Adding New Chooks

Discussion in 'General breed discussions & FAQ' started by LeonieJane, Feb 3, 2012.

  1. LeonieJane

    LeonieJane In the Brooder

    Hello All,

    We currently have 3 chooks (2 isa browns & 1 white sussex) and we are thinking about adding a couple of Australorp there likely to be any issues adding them to the existing coup we already have?



  2. Ridgerunner

    Ridgerunner Free Ranging

    Feb 2, 2009
    Southeast Louisiana
    Will there be issues? Almost certainly. But remember that many of us do things like that all the time and it usually works well.

    There is a lot I don't know about your specific situation, such as ages and sexes of the chickens and how much room you have, so I can't get too specific. In general, the more room you have the easier it is.

    You have three different types of aggression to consider. If you have two or more roosters, they will determine which one is dominant. Sometimes this is a fight to the death, but often this fighting turns into chasing and running away pretty quickly. They usually reach an accommodation and work together to protect the flock. But occasionally one gets seriously hurt or killed.

    Chickens can be territorial. When I say "can", this does not mean it will happen each and every time without fail, but it might happen. If chickens not recognized as part of the flock show up, the flock may try to run them off. This is where housing them side by side where they can see each other for a week or so before you let them mix often helps a bunch.

    The third type of possible agression is pecking order. This you will almost certainly see. They are social animals and just like a herd of cattle or a pack of wolves, they need to know their place in their society. That way they can live together peacefully and they know how to act around each other. But sometimes determining this can be pretty violent. Sometimes.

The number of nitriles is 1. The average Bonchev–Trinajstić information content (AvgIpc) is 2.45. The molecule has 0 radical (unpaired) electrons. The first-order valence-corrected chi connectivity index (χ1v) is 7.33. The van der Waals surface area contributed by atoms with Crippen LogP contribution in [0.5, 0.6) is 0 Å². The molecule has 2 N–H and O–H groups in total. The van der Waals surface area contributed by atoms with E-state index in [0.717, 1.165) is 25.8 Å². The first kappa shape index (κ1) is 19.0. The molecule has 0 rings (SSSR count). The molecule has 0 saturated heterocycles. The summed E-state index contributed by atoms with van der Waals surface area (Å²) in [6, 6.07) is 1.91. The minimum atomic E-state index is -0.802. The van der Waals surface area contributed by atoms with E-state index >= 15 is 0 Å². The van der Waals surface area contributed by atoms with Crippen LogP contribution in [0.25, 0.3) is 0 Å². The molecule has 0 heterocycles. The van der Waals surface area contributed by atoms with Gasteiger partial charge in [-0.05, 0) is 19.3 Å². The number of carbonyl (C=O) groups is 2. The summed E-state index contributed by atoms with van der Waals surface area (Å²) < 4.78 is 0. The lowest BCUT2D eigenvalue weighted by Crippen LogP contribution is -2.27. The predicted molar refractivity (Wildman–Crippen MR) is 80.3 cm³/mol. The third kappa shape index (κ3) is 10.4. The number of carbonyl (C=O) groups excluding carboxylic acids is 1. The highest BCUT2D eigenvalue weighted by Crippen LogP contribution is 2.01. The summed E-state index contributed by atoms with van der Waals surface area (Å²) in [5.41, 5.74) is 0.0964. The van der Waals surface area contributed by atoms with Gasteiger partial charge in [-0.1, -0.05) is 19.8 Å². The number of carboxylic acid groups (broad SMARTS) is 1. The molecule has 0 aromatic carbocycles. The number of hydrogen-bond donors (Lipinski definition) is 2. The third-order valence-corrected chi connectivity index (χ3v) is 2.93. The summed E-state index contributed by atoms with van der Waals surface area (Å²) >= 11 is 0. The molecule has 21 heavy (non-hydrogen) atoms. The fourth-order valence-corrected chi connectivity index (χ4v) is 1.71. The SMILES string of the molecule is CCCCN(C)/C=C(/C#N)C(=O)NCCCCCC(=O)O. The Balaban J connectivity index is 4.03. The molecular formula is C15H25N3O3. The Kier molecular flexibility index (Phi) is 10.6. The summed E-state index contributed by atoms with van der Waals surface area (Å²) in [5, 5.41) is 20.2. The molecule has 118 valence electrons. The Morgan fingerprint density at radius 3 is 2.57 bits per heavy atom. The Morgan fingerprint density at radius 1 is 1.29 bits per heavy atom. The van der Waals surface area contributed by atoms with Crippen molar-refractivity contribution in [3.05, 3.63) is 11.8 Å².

With all three of these types of possible aggression, sometimes it gets really violent and sometimes it goes so smoothly you wonder what all the worry was about.

    One twist on the pecking order is that mature chickens always rank higher than immature chickens. Once the immature ones mature enough that they can establish their own position in the pecking order, it is no longer an issue, but until that happens, some of the mature chickens will peck any immature chicken that invades its personal space. The immature chickens quickly learn to stay away from the older chickens. That's why you can expect to sort of see two different flocks for a while if you try to integrate young chickens in a mature flock and why space is so important. In this stage especially, it helps to have different feeding and watering places so they can all eat and drink without conflict.

    Hope this helps a bit. Remember we do it a lot so don't get too discouraged. Good luck!!

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